CEDAR RAPIDS — A judge denied immunity Monday to a Cedar Rapids man who asserted he had shot another armed man in self-defense and therefore shouldn’t be prosecuted under Iowa’s stand-your-ground law.
Sixth Judicial District Chief Judge Patrick Grady said there is lack of clear pretrial procedure to determine immunity for Michael Hodges Jr. — who, based on the “minutes of testimony and other undisputed facts” shot his gun almost simultaneously with the other gunman, Zevon Johnson, 21, of Urbandale, on Jan. 28 outside Pub 217, 217 Third St. NE in Cedar Rapids.
Hodges, who had a permit to carry a weapon, claimed during the hearing that Johnson fired at him first.
But according to the criminal complaints, the men fired simultaneously. Johnson fired without hitting Hodges. But Hodges fired and struck Johnson in the chest. Hodges is charged with attempted murder, willful injury causing serious injury and intimidation with a dangerous weapon. His trial is set to start July 23.
In Monday’s ruling, Grady said he reviewed cases in other states over pretrial evidentiary hearings for requests of dismissing charges on the grounds of immunity. But Iowa’s law has different language that doesn’t provide for immunity from criminal prosecution — only “criminal liability.”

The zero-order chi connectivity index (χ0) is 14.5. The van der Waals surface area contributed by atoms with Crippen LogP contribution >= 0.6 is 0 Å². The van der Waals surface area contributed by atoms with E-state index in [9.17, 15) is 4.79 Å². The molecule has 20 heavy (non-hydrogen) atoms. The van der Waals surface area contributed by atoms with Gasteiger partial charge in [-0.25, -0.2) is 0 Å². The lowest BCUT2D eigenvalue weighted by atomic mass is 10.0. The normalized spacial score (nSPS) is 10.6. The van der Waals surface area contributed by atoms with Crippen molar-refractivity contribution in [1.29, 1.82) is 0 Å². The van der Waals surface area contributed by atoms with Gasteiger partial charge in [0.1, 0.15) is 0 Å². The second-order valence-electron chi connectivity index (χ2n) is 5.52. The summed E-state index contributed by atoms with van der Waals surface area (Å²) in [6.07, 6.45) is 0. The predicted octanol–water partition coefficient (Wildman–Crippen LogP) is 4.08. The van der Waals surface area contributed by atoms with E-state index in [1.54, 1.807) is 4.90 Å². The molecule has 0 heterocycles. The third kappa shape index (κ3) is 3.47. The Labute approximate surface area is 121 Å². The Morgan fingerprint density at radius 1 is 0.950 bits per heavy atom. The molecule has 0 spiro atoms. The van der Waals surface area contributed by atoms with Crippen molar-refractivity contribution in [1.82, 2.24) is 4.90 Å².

The Iowa law took effect July 1, 2017 and has not been clarified by legislative action or appeals rulings, he noted.
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Grady said what is undisputed is that Hodges and Johnson used deadly force. Because both fired almost simultaneously, Hodges isn’t entitled to the presumption that his actions were justified.
The record also shows Hodges isn’t accused of being involved in any illegal activity at the time, so he had no duty to retreat. He also went to the police following the shooting and turned in his gun, Grady added.
Even without the changed law, Hodges could claim justification as a defense. But it must be claimed at trial.
Grady pointed out that his ruling would not prevent a trial judge from granting a motion for a directed verdict after the prosecution rested. It is a typical procedure for the defense to ask for a directed verdict of acquittal at the end of the prosecution’s case, arguing there is lack of sufficient evidence.
In two other test cases of stand your ground, defense and prosecution acknowledged the Iowa law is confusing because it doesn’t include the same language as similar laws in other states and lacks a procedure for determining if a person is entitled to immunity.
It’s up to the discretion of a judge — which has yielded different outcomes in different cases.
Johnson, who initially also asked for immunity, instead pleaded guilty earlier this month to carrying weapons, an aggravated misdemeanor. He admitted to carrying a firearm within the city limits without a permit on Jan. 28, according to the plea filed in Linn County District Court. He faces a fine and up to two years in jail.
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